As pointed out by Hugh W. Hamlin, manager of the Big Seven plant, early fruit will have to be handled soon or the pears will have become too ripe for canning. Some of the packing houses which have already disposed of their Bartlett culls announce that they will be glad to donate their winter pear culls. These are rarely used by the canneries, although housewives can many of them.

Medford Mail Tribune, August 17, 1931, page 1

    Packing house managers and shippers throughout the city and valley are rallying to the plan for giving the cull pears and apples to needy families as proposed this week by the Mail Tribune. A check of the many packing houses today revealed that large quantities of Bartlett pear culls of good quality are now available at the plants.
    The plan is to benefit families which would otherwise be forced to go without the fruit this winter. The tons of Bartletts are now ready for canning, making preserves and for the many other uses to which they can be put for winter consumption.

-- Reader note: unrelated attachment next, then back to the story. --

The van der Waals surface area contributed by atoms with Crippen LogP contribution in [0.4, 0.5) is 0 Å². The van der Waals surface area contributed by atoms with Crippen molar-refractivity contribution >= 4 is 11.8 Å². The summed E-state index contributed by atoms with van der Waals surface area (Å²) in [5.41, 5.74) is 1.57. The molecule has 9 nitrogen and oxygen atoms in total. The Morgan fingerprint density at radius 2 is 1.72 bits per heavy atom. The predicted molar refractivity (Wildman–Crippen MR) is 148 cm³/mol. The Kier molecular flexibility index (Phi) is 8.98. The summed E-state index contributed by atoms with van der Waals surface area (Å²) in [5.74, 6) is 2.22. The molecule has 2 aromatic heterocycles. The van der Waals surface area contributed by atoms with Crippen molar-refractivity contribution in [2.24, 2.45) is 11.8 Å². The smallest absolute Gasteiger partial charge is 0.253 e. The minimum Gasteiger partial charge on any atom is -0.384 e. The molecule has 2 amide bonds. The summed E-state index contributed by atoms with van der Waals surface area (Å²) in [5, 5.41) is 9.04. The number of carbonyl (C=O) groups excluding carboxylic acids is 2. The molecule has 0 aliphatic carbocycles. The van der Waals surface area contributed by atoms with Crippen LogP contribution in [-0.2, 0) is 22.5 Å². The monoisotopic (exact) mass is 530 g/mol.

The packing houses urge that all persons wishing to obtain the fruit bring their own sacks. They also request that persons capable of handling the fruit themselves call. It will be impossible for the workmen to devote their time to putting the pears in cars or trucks inasmuch as they are being given away without cost.
    The plan of disposal will make it possible to utilize tons of pears and apples which are otherwise hauled away to garbage dumps. Apples will not be ready for several weeks. Late pear culls will begin to accumulate at the plants next week, it is expected.
    Bear Creek orchards have Bartlett culls at the present time that they are willing to give away, providing the people furnish their own boxes.
    Pinnacle packing houses have Howells and winter pears which they are glad to give.
    Westerlund orchards have announced their willingness to give away all of their culls, which are at the Myron Root packing house.
    Medford Fruit Company will give away all culls, providing they are taken from the plant by truck so that workmen will not be inconvenienced.
    Big Seven houses have winter pear culls which they are willing to give.
    Kimballs report that although they have no culls on hand at the present time, they will be glad for the needy to come to the packing house for them, as soon as some more are on hand.
    Sgobel and Day reports they have a large supply of culls and are quite willing to give them to those who come to the packing houses with their own boxes.
    Palmers Corporation has only a few culls at the time which are available, but are glad to give them, and will also contribute culls when other varieties are being packed.